Let the Trumpet Sound a Clear Call:
How Translations of the Word Are Made

By: Curt Mortimer

Cornerstone, vol. 26, issue 113 (1997), p. 39-40, 42
ISSN 0275-2743

Are we about to enter another “battle for the Bible” reminiscent of the Fundamentalist versus Modernist battles of the early twentieth century? Due to the story about the gender-inclusive New International Version of the Bible (NIV) that never was (see p. 9 [article, “No Girls in the NIV Camp”]), Evangelicals are suddenly being faced with the question, should certain references to the male gender in the Bible be changed to include the female gender? For instance, should the word “brothers” be changed to “brothers and sisters” when it refers to the community of faith?

The controversy has started out with the political artillery flashing. It doesn’t need to be a declared war if we all consider truth more important than winning. In that spirit, we would like to offer the following thumbnail analysis of how translations of the Bible are created.

What are the rules that translators follow? How much freedom do they have in choosing what word will translate the Greek or Hebrew word in the original text? Should they translate the words as exactly as possible or should they concentrate on making the meaning clear? As we look at the spectrum of translations of the Bible that are available, we can conclude that the rules or perhaps the goals were different for each translation.

Generally there are two philosophies of translation, which in combination led to the differing versions. The first translation philosophy is form equivalence. Simply stated, it means that the forms and the words in English are an exact translation of the original language. A word is translated by its meaning according to the lexicon (dictionary). A question sentence in the original becomes a question sentence in the translation. A subject word in the original is used as a subject in the translation and so it goes, word by word, sentence by sentence, paragraph by paragraph, as close to the original as is possible. We say “as close as possible” because often word order from one language to another can differ considerably so that a translation that keeps the original word order exactly would be largely incomprehensible. Other differences of like kind can work against the goal of form equivalence, but whenever the translator has a choice he opts for keeping the form exactly the same as the original.

The second translation philosophy is named function equivalence. Simply, it means that the form takes second place to the function of a given passage. For instance, a sentence in the form of a question might be translated as a statement if the function of the question was rhetorical. The question “Do we not all love the Lord our God?” becomes “We all love the Lord our God.” The goal is to translate the passage as clearly as possible so it will be understood by the readers that translation is directed toward. Again we add the words “as clearly as possible” since such a goal is not easy. Semantics professor Robert L. Benjamin says, “To locate the precise function of a given sentence may require deep analysis, analysis which extends beyond the sentence itself into the inner motives of its producer.” On the other hand, lowering the ideal a bit, Professor Benjamin says, “Nevertheless, the immediate function of most sentences is readily discernible and ... sometimes remarkably different than its form would suggest.”[1] Of course different understandings of different passages yield different translations, so it seems clear that in the case of function equivalence, personal interpretation enters in to a greater degree than in the form equivalence method.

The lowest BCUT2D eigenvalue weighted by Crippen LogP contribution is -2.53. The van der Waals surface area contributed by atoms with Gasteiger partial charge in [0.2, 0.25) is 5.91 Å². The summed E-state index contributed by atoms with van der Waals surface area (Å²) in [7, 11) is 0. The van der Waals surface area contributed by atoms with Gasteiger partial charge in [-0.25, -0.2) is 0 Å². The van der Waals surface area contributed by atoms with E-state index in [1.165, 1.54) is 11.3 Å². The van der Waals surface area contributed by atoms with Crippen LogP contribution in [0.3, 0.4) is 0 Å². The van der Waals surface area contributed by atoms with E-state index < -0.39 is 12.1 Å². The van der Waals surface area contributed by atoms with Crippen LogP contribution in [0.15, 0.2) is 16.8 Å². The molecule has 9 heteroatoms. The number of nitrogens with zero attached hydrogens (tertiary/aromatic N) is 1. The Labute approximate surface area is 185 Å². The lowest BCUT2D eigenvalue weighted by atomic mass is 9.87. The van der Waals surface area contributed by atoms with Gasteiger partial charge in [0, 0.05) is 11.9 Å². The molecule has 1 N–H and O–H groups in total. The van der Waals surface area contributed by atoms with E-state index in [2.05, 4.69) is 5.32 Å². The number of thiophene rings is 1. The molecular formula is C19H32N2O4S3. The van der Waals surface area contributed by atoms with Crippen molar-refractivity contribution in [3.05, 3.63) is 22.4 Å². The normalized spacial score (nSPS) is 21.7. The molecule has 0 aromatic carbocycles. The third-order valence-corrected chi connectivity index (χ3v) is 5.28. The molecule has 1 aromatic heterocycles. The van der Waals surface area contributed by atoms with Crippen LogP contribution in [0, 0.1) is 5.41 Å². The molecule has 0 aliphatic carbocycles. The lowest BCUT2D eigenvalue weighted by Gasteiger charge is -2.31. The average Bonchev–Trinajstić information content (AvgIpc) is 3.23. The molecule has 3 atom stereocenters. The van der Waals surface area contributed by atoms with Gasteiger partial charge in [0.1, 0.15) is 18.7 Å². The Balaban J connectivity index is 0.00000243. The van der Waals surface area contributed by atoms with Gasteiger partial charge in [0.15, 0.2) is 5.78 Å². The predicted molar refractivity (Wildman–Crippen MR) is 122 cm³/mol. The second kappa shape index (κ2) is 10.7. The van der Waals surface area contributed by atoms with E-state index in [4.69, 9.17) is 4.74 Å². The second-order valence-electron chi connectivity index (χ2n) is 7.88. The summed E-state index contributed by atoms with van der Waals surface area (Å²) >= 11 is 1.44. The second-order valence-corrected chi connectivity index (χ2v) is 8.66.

Obviously, no translation is either perfectly form equivalent or function equivalent. All the translations are somewhere on a scale between, some leaning one way and some another. Below are passages from several different translations. We invite the reader to rate each translation on a scale of 1 to 10 with 1 being perfectly form equivalent and 10 being perfectly function equivalent. Here are two clues. The King James Version would rate probably a 2. And remember that no translation is perfect to its ideal. It’s a piece of cake; two numbers are already eliminated and you’ve been given two answers.

___2___ Prov. 18:8 “The words of a talebearer are as wounds, and they go down into the innermost parts of the belly.” (KJV)

________ Prov. 18:8 “The words of a talebearer are tasty morsels that go right down into the belly.” (The Jerusalem Bible)

________ Prov. 18:8 “What dainty morsels rumors are. They are eaten with great relish!” (Living Bible)

________ Prov. 18:8 “The words of a whisperer are like delicious morsels; they go down into the inner parts of the body.” (RSV)

___2___ Mark 9:50 “Salt is good: but if the salt have lost his saltness, wherewith will ye season it? Have salt in yourselves and have peace one with another.” (KJV)

________ Mark 9:50 “Salt is a good thing, but if salt has become insipid, how can you season it again? Have salt in yourselves and be at peace with one another.” (The Jerusalem Bible)

________ Mark 9:50 “Good salt is worthless if it loses its saltiness; it can’t season anything. So don’t lose your flavor! Live in peace with each other.” (Living Bible)